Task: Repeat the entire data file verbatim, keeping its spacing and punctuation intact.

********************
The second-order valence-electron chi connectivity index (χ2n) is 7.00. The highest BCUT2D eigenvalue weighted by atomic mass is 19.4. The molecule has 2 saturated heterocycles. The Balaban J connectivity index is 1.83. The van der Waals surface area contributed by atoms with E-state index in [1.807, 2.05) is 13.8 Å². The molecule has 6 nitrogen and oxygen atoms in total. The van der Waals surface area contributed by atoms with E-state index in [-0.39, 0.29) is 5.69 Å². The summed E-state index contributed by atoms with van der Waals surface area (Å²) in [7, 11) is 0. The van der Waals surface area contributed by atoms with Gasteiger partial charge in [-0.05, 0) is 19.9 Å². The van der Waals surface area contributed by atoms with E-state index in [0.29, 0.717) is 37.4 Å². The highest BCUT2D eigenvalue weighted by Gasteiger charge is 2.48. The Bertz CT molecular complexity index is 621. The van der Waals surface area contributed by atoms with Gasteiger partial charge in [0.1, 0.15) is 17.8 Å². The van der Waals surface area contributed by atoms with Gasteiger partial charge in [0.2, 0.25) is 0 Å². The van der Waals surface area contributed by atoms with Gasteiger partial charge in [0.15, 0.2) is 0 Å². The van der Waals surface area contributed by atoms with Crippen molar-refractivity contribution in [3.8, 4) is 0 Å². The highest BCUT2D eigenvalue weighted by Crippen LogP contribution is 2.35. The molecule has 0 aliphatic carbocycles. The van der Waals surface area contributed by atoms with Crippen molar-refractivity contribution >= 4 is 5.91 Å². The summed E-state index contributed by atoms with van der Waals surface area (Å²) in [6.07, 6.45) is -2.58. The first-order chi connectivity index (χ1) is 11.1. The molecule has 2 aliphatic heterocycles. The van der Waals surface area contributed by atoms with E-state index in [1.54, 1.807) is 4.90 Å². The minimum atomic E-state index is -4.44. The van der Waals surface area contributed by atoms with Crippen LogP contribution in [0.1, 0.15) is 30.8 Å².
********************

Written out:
The second-order valence-electron chi connectivity index (χ2n) is 7.00. The highest BCUT2D eigenvalue weighted by atomic mass is 19.4. The molecule has 2 saturated heterocycles. The Balaban J connectivity index is 1.83. The van der Waals surface area contributed by atoms with E-state index in [1.807, 2.05) is 13.8 Å². The molecule has 6 nitrogen and oxygen atoms in total. The van der Waals surface area contributed by atoms with E-state index in [-0.39, 0.29) is 5.69 Å². The summed E-state index contributed by atoms with van der Waals surface area (Å²) in [7, 11) is 0. The van der Waals surface area contributed by atoms with Gasteiger partial charge in [-0.05, 0) is 19.9 Å². The van der Waals surface area contributed by atoms with E-state index in [0.29, 0.717) is 37.4 Å². The highest BCUT2D eigenvalue weighted by Gasteiger charge is 2.48. The Bertz CT molecular complexity index is 621. The van der Waals surface area contributed by atoms with Gasteiger partial charge in [0.1, 0.15) is 17.8 Å². The van der Waals surface area contributed by atoms with Gasteiger partial charge in [0.2, 0.25) is 0 Å². The van der Waals surface area contributed by atoms with Gasteiger partial charge in [0.15, 0.2) is 0 Å². The van der Waals surface area contributed by atoms with Crippen molar-refractivity contribution in [3.8, 4) is 0 Å². The highest BCUT2D eigenvalue weighted by Crippen LogP contribution is 2.35. The molecule has 0 aliphatic carbocycles. The van der Waals surface area contributed by atoms with Crippen molar-refractivity contribution >= 4 is 5.91 Å². The summed E-state index contributed by atoms with van der Waals surface area (Å²) in [6.07, 6.45) is -2.58. The first-order chi connectivity index (χ1) is 11.1. The molecule has 2 aliphatic heterocycles. The van der Waals surface area contributed by atoms with E-state index in [1.54, 1.807) is 4.90 Å². The minimum atomic E-state index is -4.44. The van der Waals surface area contributed by atoms with Crippen LogP contribution in [0.1, 0.15) is 30.8 Å².